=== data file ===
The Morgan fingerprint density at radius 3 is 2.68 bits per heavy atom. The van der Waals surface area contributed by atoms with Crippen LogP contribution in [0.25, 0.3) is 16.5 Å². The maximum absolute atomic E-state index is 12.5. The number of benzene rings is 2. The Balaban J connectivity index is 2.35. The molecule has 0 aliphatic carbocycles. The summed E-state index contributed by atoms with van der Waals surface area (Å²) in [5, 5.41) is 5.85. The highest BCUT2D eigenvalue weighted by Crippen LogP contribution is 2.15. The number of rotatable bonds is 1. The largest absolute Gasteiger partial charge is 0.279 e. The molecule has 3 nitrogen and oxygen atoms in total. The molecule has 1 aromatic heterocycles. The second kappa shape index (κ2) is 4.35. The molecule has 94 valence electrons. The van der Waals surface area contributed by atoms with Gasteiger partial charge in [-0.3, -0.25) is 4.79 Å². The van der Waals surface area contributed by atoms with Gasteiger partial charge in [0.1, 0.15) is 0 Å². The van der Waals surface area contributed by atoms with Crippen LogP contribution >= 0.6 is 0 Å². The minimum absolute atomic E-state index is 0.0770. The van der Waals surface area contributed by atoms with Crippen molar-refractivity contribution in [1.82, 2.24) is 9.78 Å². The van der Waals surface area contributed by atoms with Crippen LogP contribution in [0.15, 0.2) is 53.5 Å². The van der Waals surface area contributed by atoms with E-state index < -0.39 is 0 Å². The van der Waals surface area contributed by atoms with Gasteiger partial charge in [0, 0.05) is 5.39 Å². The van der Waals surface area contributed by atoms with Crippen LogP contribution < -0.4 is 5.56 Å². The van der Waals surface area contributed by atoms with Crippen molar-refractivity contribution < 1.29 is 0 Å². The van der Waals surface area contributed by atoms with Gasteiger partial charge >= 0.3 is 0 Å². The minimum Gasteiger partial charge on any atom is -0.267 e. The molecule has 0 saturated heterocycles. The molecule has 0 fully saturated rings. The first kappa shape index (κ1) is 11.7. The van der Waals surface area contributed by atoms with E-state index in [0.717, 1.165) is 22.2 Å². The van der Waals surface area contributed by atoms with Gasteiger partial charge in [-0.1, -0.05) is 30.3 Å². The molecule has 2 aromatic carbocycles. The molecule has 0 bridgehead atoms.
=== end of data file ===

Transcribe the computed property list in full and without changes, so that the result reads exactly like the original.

The Morgan fingerprint density at radius 3 is 2.68 bits per heavy atom. The van der Waals surface area contributed by atoms with Crippen LogP contribution in [0.25, 0.3) is 16.5 Å². The maximum absolute atomic E-state index is 12.5. The number of benzene rings is 2. The Balaban J connectivity index is 2.35. The molecule has 0 aliphatic carbocycles. The summed E-state index contributed by atoms with van der Waals surface area (Å²) in [5, 5.41) is 5.85. The highest BCUT2D eigenvalue weighted by Crippen LogP contribution is 2.15. The number of rotatable bonds is 1. The largest absolute Gasteiger partial charge is 0.279 e. The molecule has 3 nitrogen and oxygen atoms in total. The molecule has 1 aromatic heterocycles. The second kappa shape index (κ2) is 4.35. The molecule has 94 valence electrons. The van der Waals surface area contributed by atoms with Gasteiger partial charge in [-0.3, -0.25) is 4.79 Å². The van der Waals surface area contributed by atoms with Gasteiger partial charge in [0.1, 0.15) is 0 Å². The van der Waals surface area contributed by atoms with Crippen LogP contribution >= 0.6 is 0 Å². The minimum absolute atomic E-state index is 0.0770. The van der Waals surface area contributed by atoms with Crippen molar-refractivity contribution in [1.82, 2.24) is 9.78 Å². The van der Waals surface area contributed by atoms with Crippen LogP contribution in [0.15, 0.2) is 53.5 Å². The van der Waals surface area contributed by atoms with E-state index < -0.39 is 0 Å². The van der Waals surface area contributed by atoms with Gasteiger partial charge in [0, 0.05) is 5.39 Å². The van der Waals surface area contributed by atoms with Crippen LogP contribution < -0.4 is 5.56 Å². The van der Waals surface area contributed by atoms with Crippen molar-refractivity contribution < 1.29 is 0 Å². The van der Waals surface area contributed by atoms with Gasteiger partial charge >= 0.3 is 0 Å². The minimum Gasteiger partial charge on any atom is -0.267 e. The molecule has 0 saturated heterocycles. The molecule has 0 fully saturated rings. The first kappa shape index (κ1) is 11.7. The van der Waals surface area contributed by atoms with E-state index in [0.717, 1.165) is 22.2 Å². The van der Waals surface area contributed by atoms with Gasteiger partial charge in [-0.1, -0.05) is 30.3 Å². The molecule has 2 aromatic carbocycles. The molecule has 0 bridgehead atoms.